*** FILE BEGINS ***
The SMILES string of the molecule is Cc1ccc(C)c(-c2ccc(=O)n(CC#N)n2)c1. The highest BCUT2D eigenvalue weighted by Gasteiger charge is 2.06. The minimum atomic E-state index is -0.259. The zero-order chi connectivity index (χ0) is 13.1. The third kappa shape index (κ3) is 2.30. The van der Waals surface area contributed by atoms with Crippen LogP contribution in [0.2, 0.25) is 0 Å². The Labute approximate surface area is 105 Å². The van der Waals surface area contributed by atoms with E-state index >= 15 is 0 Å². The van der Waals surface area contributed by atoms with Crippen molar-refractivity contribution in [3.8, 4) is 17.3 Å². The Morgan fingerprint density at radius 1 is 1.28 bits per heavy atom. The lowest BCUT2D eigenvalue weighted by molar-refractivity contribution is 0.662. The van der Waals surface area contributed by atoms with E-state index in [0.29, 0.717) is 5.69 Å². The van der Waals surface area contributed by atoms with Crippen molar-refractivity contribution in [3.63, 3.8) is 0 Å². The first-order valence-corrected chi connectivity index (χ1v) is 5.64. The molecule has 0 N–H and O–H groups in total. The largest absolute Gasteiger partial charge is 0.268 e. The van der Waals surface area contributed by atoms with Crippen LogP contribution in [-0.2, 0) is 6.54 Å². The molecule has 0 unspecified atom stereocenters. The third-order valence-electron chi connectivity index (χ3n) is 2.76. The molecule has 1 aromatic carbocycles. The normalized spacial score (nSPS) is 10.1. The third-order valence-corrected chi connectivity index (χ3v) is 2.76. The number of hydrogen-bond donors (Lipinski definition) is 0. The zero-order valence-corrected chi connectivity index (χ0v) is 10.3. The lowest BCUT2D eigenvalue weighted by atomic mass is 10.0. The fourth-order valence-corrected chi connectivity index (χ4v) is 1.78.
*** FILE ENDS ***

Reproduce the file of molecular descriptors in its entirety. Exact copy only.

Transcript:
The SMILES string of the molecule is Cc1ccc(C)c(-c2ccc(=O)n(CC#N)n2)c1. The highest BCUT2D eigenvalue weighted by Gasteiger charge is 2.06. The minimum atomic E-state index is -0.259. The zero-order chi connectivity index (χ0) is 13.1. The third kappa shape index (κ3) is 2.30. The van der Waals surface area contributed by atoms with Crippen LogP contribution in [0.2, 0.25) is 0 Å². The Labute approximate surface area is 105 Å². The van der Waals surface area contributed by atoms with E-state index >= 15 is 0 Å². The van der Waals surface area contributed by atoms with Crippen molar-refractivity contribution in [3.8, 4) is 17.3 Å². The Morgan fingerprint density at radius 1 is 1.28 bits per heavy atom. The lowest BCUT2D eigenvalue weighted by molar-refractivity contribution is 0.662. The van der Waals surface area contributed by atoms with E-state index in [0.29, 0.717) is 5.69 Å². The van der Waals surface area contributed by atoms with Crippen molar-refractivity contribution in [3.63, 3.8) is 0 Å². The first-order valence-corrected chi connectivity index (χ1v) is 5.64. The molecule has 0 N–H and O–H groups in total. The largest absolute Gasteiger partial charge is 0.268 e. The van der Waals surface area contributed by atoms with Crippen LogP contribution in [-0.2, 0) is 6.54 Å². The molecule has 0 unspecified atom stereocenters. The third-order valence-electron chi connectivity index (χ3n) is 2.76. The molecule has 1 aromatic carbocycles. The normalized spacial score (nSPS) is 10.1. The third-order valence-corrected chi connectivity index (χ3v) is 2.76. The number of hydrogen-bond donors (Lipinski definition) is 0. The zero-order valence-corrected chi connectivity index (χ0v) is 10.3. The lowest BCUT2D eigenvalue weighted by atomic mass is 10.0. The fourth-order valence-corrected chi connectivity index (χ4v) is 1.78.